Chaplin Music Timeline

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March 28


Eric James

In between his work with Chaplin, James worked with Ron Moody on the 1968 film version of OLIVER! and served as the vocal coach for the lead actors in the 1971 film of FIDDLER ON THE ROOF. After Chaplin’s death in 1977, James and his wife Phyllis O’Reilly created a stories-slides-and-songs Tribute to Charlie Chaplin that they performed for over a decade. Eric and Phyllis moved to Canada in 1988 and, in 2000, he published his autobiography Making Music with Charlie Chaplin. James passed away peacefully at Sunnycrest Nursing Home in Whitby at age 92.

December 27


Keith Williams

After his work as the conductor on LIMELIGHT, Keith Williams organized a new 17-piece band labeled “The dazzling Sound,” recording for Liberty Records. A 1957 Disc Jockey poll listed the group as one of the country’s top ten “Most Promising Orchestras.” Williams toured with Johnny Mathis and the Hi-Lo’s and later became president of the Musician’s Union Local-47 in Los Angeles. Williams eventually earned his Master’s degree in music from California State University, Northridge, and taught in the Los Angeles School district, retiring in 1988. Williams died at the age of 84.

November 20



Following his uncredited (and un-Oscared!) work on LIMELIGHT, Russell Garcia continued his work in jazz, arranging strings for Buddy deFranco and Oscar Peterson’s 1954 album of George Gershwin standards. His 1955 Wigville album was one of the first jazz albums to utilize Schoenberg’s tone-row method, while Four Horns and a Lush Life featured Garcia’s original four-trombone concept. The list of artists he worked with reads like a Who’s Who of popular and jazz music—Judy Garland, Stan Kenton, Julie London, Mel Tormé, and Margaret Whiting, as well as arranging and conducting Louis Armstrong and Ella Fitzgerald’s classic 1957 recording of Porgy and Bess. Garcia’s work in television and film began in the late 1940s and he later scored a number of episodes of popular television shows like Playhouse 90, Perry Mason, Rawhide, The Untouchables, and The Fugitive. producer and director George pal was a fan of Garcia’s 1959 exotica album Fantastica, which led him to hire the composer to compose two classic scores—THE TIME MACHINE and ATLANTIS, THE LOST CONTINENT. In 1966, Garcia sold his possessions and left behind his career in Hollywood to sail the Pacific with his wife in a trimaran spreading the word of the Bahá’í faith before settling in New Zealand in 1971. Russell continued to compose and arrange, and he and Gina spent much of their time volunteering to teach primary school children. In 2002, the couple wrote the opera The Unquenchable Flame, and, in 2009, was awarded The New Zealand Order of Merit from HM Queen Elizabeth II for their Service to Music. Garcia was still touring and playing jazz until a few weeks prior to his death from cancer at age 95.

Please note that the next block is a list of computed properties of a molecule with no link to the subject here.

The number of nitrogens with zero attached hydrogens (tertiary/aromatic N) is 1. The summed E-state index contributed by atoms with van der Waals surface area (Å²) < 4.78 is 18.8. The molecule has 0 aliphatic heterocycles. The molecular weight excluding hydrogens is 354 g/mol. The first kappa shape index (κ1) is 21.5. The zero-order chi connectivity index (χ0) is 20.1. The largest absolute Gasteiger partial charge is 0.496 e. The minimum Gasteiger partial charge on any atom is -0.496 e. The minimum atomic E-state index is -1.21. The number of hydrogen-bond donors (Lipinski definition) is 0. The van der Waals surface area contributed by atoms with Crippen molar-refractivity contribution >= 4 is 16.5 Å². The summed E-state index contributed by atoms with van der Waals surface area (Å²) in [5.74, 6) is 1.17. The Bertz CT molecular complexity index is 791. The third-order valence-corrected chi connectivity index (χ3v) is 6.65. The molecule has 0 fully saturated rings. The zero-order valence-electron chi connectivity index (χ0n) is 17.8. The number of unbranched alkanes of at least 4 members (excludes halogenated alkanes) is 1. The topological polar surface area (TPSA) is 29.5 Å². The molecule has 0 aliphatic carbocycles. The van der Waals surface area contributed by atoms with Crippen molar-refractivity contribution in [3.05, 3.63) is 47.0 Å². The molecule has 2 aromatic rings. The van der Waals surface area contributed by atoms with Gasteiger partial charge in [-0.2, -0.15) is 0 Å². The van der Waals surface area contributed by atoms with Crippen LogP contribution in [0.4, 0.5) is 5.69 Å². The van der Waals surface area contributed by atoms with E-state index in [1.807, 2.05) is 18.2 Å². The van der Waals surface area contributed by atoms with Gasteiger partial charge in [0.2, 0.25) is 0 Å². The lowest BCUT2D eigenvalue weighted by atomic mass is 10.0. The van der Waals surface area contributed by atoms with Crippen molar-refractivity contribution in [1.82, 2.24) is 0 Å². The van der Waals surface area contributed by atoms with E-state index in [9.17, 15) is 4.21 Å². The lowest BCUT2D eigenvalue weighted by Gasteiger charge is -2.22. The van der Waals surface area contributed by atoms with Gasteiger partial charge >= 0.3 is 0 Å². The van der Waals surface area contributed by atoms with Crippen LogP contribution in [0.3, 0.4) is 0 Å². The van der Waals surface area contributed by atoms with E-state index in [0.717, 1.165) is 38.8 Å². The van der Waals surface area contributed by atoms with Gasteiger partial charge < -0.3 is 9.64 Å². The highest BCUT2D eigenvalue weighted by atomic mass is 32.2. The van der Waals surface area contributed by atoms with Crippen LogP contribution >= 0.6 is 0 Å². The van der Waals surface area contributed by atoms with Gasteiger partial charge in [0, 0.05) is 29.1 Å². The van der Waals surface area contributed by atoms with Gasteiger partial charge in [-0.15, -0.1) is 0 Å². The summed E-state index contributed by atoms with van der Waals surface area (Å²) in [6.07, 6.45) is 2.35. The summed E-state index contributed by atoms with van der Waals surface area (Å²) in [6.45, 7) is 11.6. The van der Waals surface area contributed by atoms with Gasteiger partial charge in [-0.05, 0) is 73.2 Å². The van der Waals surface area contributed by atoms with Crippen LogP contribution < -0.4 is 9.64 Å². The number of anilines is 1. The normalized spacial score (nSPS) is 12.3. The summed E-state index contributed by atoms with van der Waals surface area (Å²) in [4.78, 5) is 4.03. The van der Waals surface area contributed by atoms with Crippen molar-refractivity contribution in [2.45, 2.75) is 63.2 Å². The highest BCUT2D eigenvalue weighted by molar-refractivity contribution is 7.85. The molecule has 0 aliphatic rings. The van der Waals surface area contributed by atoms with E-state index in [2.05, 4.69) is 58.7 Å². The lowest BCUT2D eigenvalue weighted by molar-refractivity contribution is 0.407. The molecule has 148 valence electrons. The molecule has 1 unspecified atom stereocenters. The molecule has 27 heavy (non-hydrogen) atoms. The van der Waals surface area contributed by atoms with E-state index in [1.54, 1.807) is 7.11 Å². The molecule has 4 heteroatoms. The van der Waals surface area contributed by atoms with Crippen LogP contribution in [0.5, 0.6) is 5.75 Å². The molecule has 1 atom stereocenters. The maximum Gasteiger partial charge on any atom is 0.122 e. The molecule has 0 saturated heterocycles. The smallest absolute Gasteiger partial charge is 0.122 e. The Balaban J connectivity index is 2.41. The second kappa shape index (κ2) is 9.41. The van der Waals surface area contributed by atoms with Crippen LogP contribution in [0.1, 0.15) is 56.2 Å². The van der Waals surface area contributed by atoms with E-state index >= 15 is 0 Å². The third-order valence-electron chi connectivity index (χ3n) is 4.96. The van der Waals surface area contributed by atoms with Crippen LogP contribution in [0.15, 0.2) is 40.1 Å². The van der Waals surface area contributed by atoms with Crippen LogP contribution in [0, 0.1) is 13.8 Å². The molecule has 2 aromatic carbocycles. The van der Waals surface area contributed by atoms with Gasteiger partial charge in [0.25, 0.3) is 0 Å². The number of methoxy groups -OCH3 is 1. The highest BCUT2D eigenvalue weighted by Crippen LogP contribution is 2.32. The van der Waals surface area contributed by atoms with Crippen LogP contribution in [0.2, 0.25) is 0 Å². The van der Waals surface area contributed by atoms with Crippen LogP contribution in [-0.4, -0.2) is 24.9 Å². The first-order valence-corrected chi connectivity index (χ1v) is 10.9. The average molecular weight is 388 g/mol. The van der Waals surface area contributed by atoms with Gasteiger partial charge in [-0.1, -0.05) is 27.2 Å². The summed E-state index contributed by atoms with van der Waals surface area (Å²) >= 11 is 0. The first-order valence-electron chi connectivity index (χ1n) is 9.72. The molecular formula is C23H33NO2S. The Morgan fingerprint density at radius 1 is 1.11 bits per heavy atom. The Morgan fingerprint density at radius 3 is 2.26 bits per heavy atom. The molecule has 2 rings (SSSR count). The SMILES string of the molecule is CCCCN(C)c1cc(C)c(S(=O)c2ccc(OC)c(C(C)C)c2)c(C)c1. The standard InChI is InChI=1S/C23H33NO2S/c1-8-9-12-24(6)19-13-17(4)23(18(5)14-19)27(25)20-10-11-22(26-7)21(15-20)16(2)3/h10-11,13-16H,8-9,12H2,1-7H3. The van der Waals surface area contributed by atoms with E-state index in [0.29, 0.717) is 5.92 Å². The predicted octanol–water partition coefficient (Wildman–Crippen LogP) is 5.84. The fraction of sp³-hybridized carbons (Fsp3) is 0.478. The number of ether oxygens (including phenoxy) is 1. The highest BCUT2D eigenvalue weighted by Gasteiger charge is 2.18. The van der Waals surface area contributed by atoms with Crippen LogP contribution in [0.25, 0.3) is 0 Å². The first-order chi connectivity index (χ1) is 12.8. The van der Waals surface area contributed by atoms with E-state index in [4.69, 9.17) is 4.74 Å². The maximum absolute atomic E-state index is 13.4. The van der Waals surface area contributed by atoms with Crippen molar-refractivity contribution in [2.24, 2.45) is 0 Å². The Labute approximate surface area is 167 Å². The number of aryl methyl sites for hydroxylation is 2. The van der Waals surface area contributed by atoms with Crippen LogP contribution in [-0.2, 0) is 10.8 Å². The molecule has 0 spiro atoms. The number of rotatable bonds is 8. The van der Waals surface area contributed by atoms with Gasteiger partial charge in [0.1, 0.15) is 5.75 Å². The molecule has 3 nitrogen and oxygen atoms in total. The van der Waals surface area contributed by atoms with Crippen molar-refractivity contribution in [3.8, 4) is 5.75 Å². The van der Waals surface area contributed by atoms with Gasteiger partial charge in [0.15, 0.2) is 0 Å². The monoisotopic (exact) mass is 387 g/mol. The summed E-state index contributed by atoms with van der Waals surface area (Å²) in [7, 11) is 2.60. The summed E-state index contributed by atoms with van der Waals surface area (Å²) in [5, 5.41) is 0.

March 26


Jacques Lasry

In the 1950s, Lasry and his friend François Baschet invented the Cristal, a metal construction that produces sound from oscillating glass cylinders. With his wife Yvonne and Bernard Baschet, they formed the quartet Les Structures Sonores Lasry-Baschet, which toured in Europe, performed on The Ed Sullivan Show, and recorded several albums, including the avant-garde Chronophagie (The Time Eaters) (1969). From 1957–1958, Lasry composed and arranged the music for thirty-nine broadcasts of Francis Claude’s radio program Monsieur Flute s’en mêle. He composed ballets and began scoring films, including Le songe des chevaux sauvages (1960), Le roi du village (1963), and Elle est à tuer (1964). In 1968, Lasry converted to Orthodox Judaism, abandoning all of his professional activities. A decade later, Lasry and his wife moved to Israel to settle down in Jerusalem, where he died at age 96.

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